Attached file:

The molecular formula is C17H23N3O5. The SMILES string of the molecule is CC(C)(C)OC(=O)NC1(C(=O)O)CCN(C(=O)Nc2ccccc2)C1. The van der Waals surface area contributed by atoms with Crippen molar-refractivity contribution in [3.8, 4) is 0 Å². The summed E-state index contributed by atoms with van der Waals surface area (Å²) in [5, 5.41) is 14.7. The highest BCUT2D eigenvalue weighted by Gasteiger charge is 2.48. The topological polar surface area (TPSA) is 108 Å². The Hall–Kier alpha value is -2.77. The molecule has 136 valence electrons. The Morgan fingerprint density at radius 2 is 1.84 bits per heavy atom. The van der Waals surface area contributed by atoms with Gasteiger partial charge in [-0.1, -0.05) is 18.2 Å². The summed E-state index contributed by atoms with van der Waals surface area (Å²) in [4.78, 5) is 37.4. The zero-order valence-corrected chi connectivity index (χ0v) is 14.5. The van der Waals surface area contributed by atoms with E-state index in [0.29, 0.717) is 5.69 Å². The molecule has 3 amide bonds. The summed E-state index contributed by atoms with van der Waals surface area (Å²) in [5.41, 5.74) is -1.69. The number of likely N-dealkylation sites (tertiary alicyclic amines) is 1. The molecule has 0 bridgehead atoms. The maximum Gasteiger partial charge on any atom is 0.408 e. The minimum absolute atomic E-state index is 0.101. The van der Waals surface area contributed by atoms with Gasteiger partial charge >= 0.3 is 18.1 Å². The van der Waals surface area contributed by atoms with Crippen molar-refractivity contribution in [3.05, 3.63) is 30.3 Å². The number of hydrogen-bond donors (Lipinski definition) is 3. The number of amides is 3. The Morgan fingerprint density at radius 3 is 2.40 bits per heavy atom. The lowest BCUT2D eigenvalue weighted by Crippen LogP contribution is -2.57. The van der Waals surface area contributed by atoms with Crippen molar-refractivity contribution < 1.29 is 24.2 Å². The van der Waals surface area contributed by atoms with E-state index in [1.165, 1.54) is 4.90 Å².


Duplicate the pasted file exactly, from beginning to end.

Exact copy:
The molecular formula is C17H23N3O5. The SMILES string of the molecule is CC(C)(C)OC(=O)NC1(C(=O)O)CCN(C(=O)Nc2ccccc2)C1. The van der Waals surface area contributed by atoms with Crippen molar-refractivity contribution in [3.8, 4) is 0 Å². The summed E-state index contributed by atoms with van der Waals surface area (Å²) in [5, 5.41) is 14.7. The highest BCUT2D eigenvalue weighted by Gasteiger charge is 2.48. The topological polar surface area (TPSA) is 108 Å². The Hall–Kier alpha value is -2.77. The molecule has 136 valence electrons. The Morgan fingerprint density at radius 2 is 1.84 bits per heavy atom. The van der Waals surface area contributed by atoms with Gasteiger partial charge in [-0.1, -0.05) is 18.2 Å². The summed E-state index contributed by atoms with van der Waals surface area (Å²) in [4.78, 5) is 37.4. The zero-order valence-corrected chi connectivity index (χ0v) is 14.5. The van der Waals surface area contributed by atoms with E-state index in [0.29, 0.717) is 5.69 Å². The molecule has 3 amide bonds. The summed E-state index contributed by atoms with van der Waals surface area (Å²) in [5.41, 5.74) is -1.69. The number of likely N-dealkylation sites (tertiary alicyclic amines) is 1. The molecule has 0 bridgehead atoms. The maximum Gasteiger partial charge on any atom is 0.408 e. The minimum absolute atomic E-state index is 0.101. The van der Waals surface area contributed by atoms with Gasteiger partial charge >= 0.3 is 18.1 Å². The van der Waals surface area contributed by atoms with Crippen molar-refractivity contribution in [3.05, 3.63) is 30.3 Å². The number of hydrogen-bond donors (Lipinski definition) is 3. The number of amides is 3. The Morgan fingerprint density at radius 3 is 2.40 bits per heavy atom. The lowest BCUT2D eigenvalue weighted by Crippen LogP contribution is -2.57. The van der Waals surface area contributed by atoms with Crippen molar-refractivity contribution < 1.29 is 24.2 Å². The van der Waals surface area contributed by atoms with E-state index in [1.165, 1.54) is 4.90 Å².